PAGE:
Buying Guide

Lumber Buying Guide

Lumber Types

While terms like boards, studs and plywood all refer to lumber, they should not be used interchangeably. Each type of lumber is designed to be used for specific building purposes.


Framing and Structural Lumber

Framing and structural lumber

Framing and structural lumber

  • Follows standard building dimensions 
  • Standard dimensions allow for faster building as less cutting is needed on site 
  • Includes dimensional lumber and studs

 

Appearance Boards

appearance boards

Appearance boards

  • Ideal for DIY crafts, interior furniture and decor
  • Can be used untreated or painted/stained
  • Available in hard and softwoods
  • Includes reclaimed wood and barn wood boards 

Plywood

plywood

Plywood

  • Typically used in construction roles: roofing, flooring, siding
  • Includes sheathing and project panels
  • Available in hard and softwood
  • Can bend but difficult to crack
  • Constructed of layered wood veneer pieces glued together

Decking

decking

Decking

  • Available with above-ground contact or ground contact treatment
  • Choose from wood decking boards, composite decking boards and deck tiles
  • Wood decking boards are durable and inexpensive
  • Composite decking boards are available in a range of colors and won’t warp or crack
  • Deck tiles creates custom patterns on deck surfaces with an interlocking tile system

Fencing

fencing

Fencing

  • Typically softwood
  • Pre-cut to match popular fence styles, including: French Gothic, Dog-Ear Pickets, Lattice Top
  • Choose from pickets, posts, gates and pre-assembled panels

Pressure-Treated

pressure-treated lumber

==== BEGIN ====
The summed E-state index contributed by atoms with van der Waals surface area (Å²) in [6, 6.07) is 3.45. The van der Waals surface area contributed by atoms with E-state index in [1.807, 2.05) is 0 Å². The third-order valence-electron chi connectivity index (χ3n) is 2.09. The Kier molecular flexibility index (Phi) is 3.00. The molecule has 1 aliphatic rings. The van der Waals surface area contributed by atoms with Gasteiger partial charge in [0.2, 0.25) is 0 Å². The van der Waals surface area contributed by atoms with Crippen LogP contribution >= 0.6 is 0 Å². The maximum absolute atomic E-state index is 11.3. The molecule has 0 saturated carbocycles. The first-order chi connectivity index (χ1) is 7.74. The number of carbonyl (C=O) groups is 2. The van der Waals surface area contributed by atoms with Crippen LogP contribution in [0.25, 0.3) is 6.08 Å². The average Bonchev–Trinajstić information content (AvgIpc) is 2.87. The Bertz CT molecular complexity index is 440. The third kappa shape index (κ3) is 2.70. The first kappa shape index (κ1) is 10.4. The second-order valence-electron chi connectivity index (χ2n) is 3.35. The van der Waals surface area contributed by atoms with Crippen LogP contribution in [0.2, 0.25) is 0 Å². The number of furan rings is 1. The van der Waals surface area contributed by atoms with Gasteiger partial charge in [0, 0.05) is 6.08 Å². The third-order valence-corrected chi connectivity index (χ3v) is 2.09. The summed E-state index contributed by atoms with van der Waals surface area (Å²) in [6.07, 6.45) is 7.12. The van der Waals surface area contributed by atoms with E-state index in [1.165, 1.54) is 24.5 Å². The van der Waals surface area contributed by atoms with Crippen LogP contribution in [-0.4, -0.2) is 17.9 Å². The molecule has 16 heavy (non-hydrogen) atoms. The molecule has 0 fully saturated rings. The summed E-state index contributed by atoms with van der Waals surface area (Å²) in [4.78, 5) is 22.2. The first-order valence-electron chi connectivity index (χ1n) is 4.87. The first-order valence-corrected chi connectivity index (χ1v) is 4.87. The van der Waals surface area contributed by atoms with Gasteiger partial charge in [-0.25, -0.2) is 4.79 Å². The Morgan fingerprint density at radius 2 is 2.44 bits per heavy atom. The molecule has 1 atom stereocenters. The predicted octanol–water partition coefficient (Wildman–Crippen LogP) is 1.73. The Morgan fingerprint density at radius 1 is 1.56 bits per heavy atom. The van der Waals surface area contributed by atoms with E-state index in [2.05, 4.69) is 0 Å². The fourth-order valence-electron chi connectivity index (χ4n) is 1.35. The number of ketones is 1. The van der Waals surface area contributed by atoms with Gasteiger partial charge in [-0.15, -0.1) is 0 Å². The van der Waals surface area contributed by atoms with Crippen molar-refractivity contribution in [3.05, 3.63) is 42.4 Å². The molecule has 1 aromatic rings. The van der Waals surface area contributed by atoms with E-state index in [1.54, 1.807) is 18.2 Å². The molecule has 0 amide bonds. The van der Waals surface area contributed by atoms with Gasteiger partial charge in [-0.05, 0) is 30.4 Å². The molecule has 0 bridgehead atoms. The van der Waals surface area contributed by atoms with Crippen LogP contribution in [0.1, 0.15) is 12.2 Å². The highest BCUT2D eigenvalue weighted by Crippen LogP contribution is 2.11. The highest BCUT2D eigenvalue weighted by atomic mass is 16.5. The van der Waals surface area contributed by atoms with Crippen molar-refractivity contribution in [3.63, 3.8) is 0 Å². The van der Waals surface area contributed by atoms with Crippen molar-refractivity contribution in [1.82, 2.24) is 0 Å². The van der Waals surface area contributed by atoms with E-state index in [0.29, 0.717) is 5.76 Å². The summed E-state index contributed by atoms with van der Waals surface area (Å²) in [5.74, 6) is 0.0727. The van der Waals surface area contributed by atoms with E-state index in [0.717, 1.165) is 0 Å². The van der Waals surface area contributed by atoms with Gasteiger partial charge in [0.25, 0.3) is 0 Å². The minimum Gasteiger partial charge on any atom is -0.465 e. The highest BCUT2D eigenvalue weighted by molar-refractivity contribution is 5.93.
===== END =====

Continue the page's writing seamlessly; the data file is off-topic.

Pressure-Treated

  • Treated with chemicals designed to help the wood withstand the outdoor elements
  • Chemicals deter termites and fungal growth
  • Ideal for outdoor use
  • Do not require paint or stain


If you choose to paint pressure-treated wood, you must wait until the wood dries out, a process which can take weeks or even months. To test pressure-treated wood to be sure it has dried, sprinkle a few drops of water on its surface. If the water beads, the wood has not lost sufficient moisture content; if the water soaks in, the wood is dry and can be painted. 


There are two types of pressure-treated lumber: above ground contact and ground contact. Ground contact lumber is given the pressure treatment twice to ensure its durability and is ideal for applications where it will rest in or on the ground, such as stair and deck supports, fence posts and picnic tables. Above ground contact lumber is suitable for use anywhere else in the yard. 

Hardwoods vs. Softwoods

softwood

Wood classification as either hardwood or softwood depends upon the material’s density and strength.


The lumber industry uses a scale called the Janka Rating System to measure and rank the relative hardness of wood. Hickory is the hardest common wood that is commercially available, followed by pecan, hard maple and white oak.


Softwood includes cedar, pine, spruce and fir wood. If you’re unsure what wood you’re working with, perform a quick test by pressing your fingernail into the wood. If it dents easily, it’s softwood.